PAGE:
Publicity is of course of maximum utility and constitutes our best weapon. It is for this reason I hope that bulletin8 which has perhaps [Page 281] wider circulation here than in other satellite countries may be continued at present high level. In view of difficulties attending continued work of AP correspondent De Luce here (mytel 2021, December 30)9 doubt effectiveness or even possibility of obtaining permission for more American press correspondents inside Hungary even should they be willing become routine stooges. Rakosi informed me Saturday that if American correspondents reported “unfriendly lies” about Hungary he would prefer to have them do so from Vienna rather than from Budapest since this at least detracted from verisimilitude.
Hungary is of course not so closely tied up with the Greek situation10 as is Bulgaria although campaign to raise funds for Greek insurgents is gathering momentum and reports of subsidies for Hungarian recruits to internal [international?] legion are partly confirmed. Threat of Hungarian Government in exile would have little value unless it should include personalities of greater leadership than those now in United States, unless there was neutral border touching Hungary across which such government might communicate and unless US and UK prepared to give such government some support.

In conclusion I still feel that even though vast majority Hungarian people are anti-Russian and favor western democracy it most essential to make a categorical and specific declaration of our policy aims in southeastern Europe including repudiation support for all reactionary groups representing Horthy11 régime and feudalism (my despatch 3482, October 22).9 Fact must be kept firmly in mind that to peoples accustomed to existence scarcely above subsistence level and but recently freed from feudalism, socialist economy of itself does not arouse particularly poignant fear or hatred, although expanding Russian absolutism and concomitant terror campaign by native Communist agents of Mother Russia with complete denial four freedoms do. Europeans in general and Hungarians in particular have had centuries experience with Russian imperialism whether under old or new czars; they able to perceive its insatiable appetite and objectives unchanged whatever may be its outward dress or strategy.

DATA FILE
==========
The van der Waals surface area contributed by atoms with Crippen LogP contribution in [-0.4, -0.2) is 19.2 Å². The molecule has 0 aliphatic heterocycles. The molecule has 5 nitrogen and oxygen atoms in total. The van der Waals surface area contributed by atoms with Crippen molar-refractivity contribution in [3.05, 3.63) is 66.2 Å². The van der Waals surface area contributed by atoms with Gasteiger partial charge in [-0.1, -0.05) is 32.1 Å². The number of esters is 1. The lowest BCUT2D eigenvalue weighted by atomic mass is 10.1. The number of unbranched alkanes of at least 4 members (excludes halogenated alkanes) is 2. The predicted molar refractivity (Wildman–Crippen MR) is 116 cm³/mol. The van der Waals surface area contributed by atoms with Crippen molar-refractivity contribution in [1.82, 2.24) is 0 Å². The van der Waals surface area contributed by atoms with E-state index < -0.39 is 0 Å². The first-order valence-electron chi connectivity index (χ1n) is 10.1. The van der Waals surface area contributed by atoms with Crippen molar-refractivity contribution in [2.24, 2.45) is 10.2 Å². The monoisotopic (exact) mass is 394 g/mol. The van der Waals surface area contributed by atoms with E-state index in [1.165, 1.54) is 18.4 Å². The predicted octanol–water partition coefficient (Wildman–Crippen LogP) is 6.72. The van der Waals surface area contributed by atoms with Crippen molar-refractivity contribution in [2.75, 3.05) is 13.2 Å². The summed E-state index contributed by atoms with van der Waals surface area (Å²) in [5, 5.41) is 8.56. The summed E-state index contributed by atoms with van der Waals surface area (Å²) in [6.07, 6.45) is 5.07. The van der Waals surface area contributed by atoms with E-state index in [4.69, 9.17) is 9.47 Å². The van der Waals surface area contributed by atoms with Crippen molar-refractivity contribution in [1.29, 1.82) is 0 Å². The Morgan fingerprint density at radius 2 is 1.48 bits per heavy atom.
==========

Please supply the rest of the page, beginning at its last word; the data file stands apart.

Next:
Accordingly suggest theme of dynamic and progressive political democracy must be hammered continually together with carefully differentiated theme combating Russian imperialism rather than Communist ideology. Until we recover initiative in semantics our propaganda this area will never be completely effective.

Sent Department 16; repeated London 1, Sofia 3, Bucharest 4, Belgrade 2. Department please pass to Moscow as 2.

  1. Same as telegram 1248 from Sofia printed in Foreign Relations, 1947, vol. iv, p. 190.
  2. Mátyás Rakosi, Hungarian Deputy Prime Minister and General Secretary of the Hungarian Communist Party.
  3. Marshal Josip Broz-Tito, Yugoslav Prime Minister and Minister of Defense.
  4. Donald R. Heath, American Minister in Bulgaria.
  5. Foreign Relations, 1947, vol. iv, p. 340.
  6. Ibid., p. 384.
  7. The Department of State Wireless Bulletin, a daily review of statements and events relating to American foreign policy, was prepared by the International Press and Publications Division of the Department of State and transmitted overseas for the information of Foreign Service Officers and for publication of appropriate parts in the foreign press.
  8. Not printed.
  9. For documentation on the interest of the United States in the civil war in Greece and the violations of Greece’s Northern frontier, see pp. 222 ff.
  10. Admiral Nicholas (Miklos) Horthy, Regent of Hungary, 1922–1924.
  11. Not printed.